In 2012, Kim and colleagues examined the effect of manipulating several parameters of motor learning theory on participants’ phonetic acquisition and retention of utterances in a foreign language (Korean). Thirty-two healthy, native English-speaking participants with no prior exposure to a foreign language were each given 10 Korean sentences to practice. Participants were randomly assigned to one of four groups examining practice amount (25 trials vs. 100 trials) and feedback frequency (every 5th trial vs. every trial). Participants listened to and repeated the sentences delivered by a native Korean speaker and were provided feedback (positive, neutral, or negative) according to their assigned schedule. Outcome measures included speech intelligibility, speech naturalness, and speech precision judged by a panel of 21 native Korean speakers blinded to training conditions. In both a 1-day and 1-week retention test, the group who received 100 practice trials and feedback after every 5th trial significantly outperformed all other groups. While these findings are encouraging—in addition to being consistent with previous findings on the effect of feedback frequency on retention, they also provide support for using a larger practice amount when training a novel speech phrase—results from other studies have been less conclusive, highlighting a need for additional research.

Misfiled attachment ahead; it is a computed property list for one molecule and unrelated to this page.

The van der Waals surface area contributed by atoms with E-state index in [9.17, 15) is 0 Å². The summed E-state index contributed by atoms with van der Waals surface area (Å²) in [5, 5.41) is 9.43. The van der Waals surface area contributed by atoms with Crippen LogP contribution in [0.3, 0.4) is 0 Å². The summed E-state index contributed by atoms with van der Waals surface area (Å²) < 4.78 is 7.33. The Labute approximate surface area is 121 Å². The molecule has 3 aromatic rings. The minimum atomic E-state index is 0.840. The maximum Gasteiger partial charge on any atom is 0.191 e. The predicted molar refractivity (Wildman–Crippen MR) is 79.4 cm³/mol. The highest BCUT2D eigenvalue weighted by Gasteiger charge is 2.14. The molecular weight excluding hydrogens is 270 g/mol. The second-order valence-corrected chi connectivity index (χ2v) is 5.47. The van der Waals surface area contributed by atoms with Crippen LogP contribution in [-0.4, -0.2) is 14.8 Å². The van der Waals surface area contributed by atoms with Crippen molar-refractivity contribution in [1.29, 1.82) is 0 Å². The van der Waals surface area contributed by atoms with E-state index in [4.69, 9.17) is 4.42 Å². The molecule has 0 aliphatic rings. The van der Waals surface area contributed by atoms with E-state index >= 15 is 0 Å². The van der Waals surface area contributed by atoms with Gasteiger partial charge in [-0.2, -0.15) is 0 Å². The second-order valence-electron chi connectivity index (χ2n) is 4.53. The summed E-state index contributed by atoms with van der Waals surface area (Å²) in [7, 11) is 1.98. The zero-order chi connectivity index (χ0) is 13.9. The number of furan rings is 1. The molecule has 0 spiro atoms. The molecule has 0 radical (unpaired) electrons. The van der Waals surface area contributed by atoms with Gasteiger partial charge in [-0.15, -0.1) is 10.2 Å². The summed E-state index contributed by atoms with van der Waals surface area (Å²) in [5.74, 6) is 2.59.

In 2017, Lowe and Buchwald found inconclusive results regarding the benefits of a reduced feedback schedule. In their study, the researchers randomly assigned 32 young healthy adults into one of four feedback frequency groups: 100%, 50%, 20%, or 0%. Participants were asked to practice eight novel nonwords 10 times and received feedback per assigned schedule. Retention testing took place 30 minutes (short-term retention) and 2 days (long-term retention) after training. Results showed no effect of frequency on speech motor learning of nonword accuracy, phoneme accuracy, or acoustic measures. As the authors explain, one possible reason for this null effect may relate to practice amount and task complexity. Motor learning studies have demonstrated that large amounts of practice with complex targets are beneficial for retention of newly learned motor skills (Maas et al., 2008). The practice amount in Lowe and Buchwald’s study (10 times) is a small number compared to other speech motor learning studies (40 to 100 times; Adams & Page, 2000; Kim et al., 2012; Steinhauer & Grayhack, 2000).